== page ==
One very innovate firearms make was John Browning who showed a true talent for the art of gun making, some of his guns were original designs and some were very good copies of mass produced firearms.

Below are some examples of captured homemade Mormon firearms.
No.1 is a Browning original handgun design, No.2 is believed to also be a Browning design and No.8 is a Browning copy of the Thompson sub-machine gun*.

None of these weapons were made in large enough numbers to have a lasting affect on the tide of battle.

View attachment 560088

* An OTL Viet-Cong improvised Thompson made using parts from an M1 Carbine.
Despite my reservations as to the exaggerated behavior of the Mormon rebellions, I think it is plausible that Browning would have made weapons that were custom made for Mormons and not given it to the U.S.A. This means that the arsenal of U.S. guns in TL-191 during both Great Wars would have looked even more different.
 
Despite my reservations as to the exaggerated behavior of the Mormon rebellions, I think it is plausible that Browning would have made weapons that were custom made for Mormons and not given it to the U.S.A. This means that the arsenal of U.S. guns in TL-191 during both Great Wars would have looked even more different.
I agree.
 
Free Blacks of the Confederacy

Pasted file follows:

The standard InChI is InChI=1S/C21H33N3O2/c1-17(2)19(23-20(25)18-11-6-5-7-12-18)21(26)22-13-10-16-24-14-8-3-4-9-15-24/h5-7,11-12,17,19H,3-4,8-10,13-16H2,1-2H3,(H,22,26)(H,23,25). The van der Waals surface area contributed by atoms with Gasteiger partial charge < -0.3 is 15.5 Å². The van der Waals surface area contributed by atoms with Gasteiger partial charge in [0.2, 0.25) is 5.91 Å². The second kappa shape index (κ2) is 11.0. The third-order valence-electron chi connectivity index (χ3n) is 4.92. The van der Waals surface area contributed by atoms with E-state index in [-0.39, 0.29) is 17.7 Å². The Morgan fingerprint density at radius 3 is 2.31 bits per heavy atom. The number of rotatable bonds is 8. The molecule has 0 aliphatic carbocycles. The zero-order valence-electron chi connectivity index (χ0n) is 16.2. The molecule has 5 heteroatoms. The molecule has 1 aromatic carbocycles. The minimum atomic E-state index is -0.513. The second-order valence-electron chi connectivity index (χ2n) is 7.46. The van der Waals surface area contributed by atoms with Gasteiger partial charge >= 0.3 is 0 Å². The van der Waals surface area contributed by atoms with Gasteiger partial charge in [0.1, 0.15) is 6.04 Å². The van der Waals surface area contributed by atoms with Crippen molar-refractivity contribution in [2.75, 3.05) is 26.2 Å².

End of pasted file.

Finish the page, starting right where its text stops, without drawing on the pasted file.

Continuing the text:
*Since no one wanted to answer the questions I asked about Free Blacks in the CSA, I decided to write my own head canon ideas.


Photograph of a family of Free Blacks in Confederate Louisiana
This photograph is the cover photo of a netbranch (website) dedicated to researching African-American history in Louisiana.


Before the War of Secession, there was a sizable population of Blacks who had obtained their freedom from slavery or were born free living in both the Northern and Southern States. Most of this community was located in what would eventually become the Confederacy. During the 20 year existence of slavery in the CSA, there was a question of what to do with those Blacks who were not enslaved. Their existence was a hated contradiction from the point of view of White Confederates. Although the question of slavery was undisputed within the Confederate Constitution (until 1882), the fate of Free Blacks in the CSA was ultimately decided by the individual states. Exhaustive research has revealed that in some states, Free Blacks were often re-enslaved, if not outright massacred. Those that escaped becoming slaves or murdered often fled to either the Indian Territory of Sequoyah or to the United States. Some Native Americans were sympathetic to the plight of Black Confederates and allowed them to live among their communities, while others turned them over to Confederate authorities in violation of an "Indian-only" homeland between the natives and the Confederate government. The Fugitive Slave Act of 1850 was still active until near the end of President Lincoln's term and many were given back to the CSA. Even when the act was abolished, Black refugees trying to escape the CSA would often be shot, captured, and returned to their point of origin with the help of U.S. authorities. There were some exceptions, however. Abolitionists (Black and White) and those that sympathized with Black slaves would often help them by giving them shelter and helping them obtain U.S. citizenship. This secret network of transporting slaves toward freedom was called the Underground Railroad and would be active until the 1880's, although some resemblance of the activity continued on during and after every war the U.S. and Confederacy fought against each other.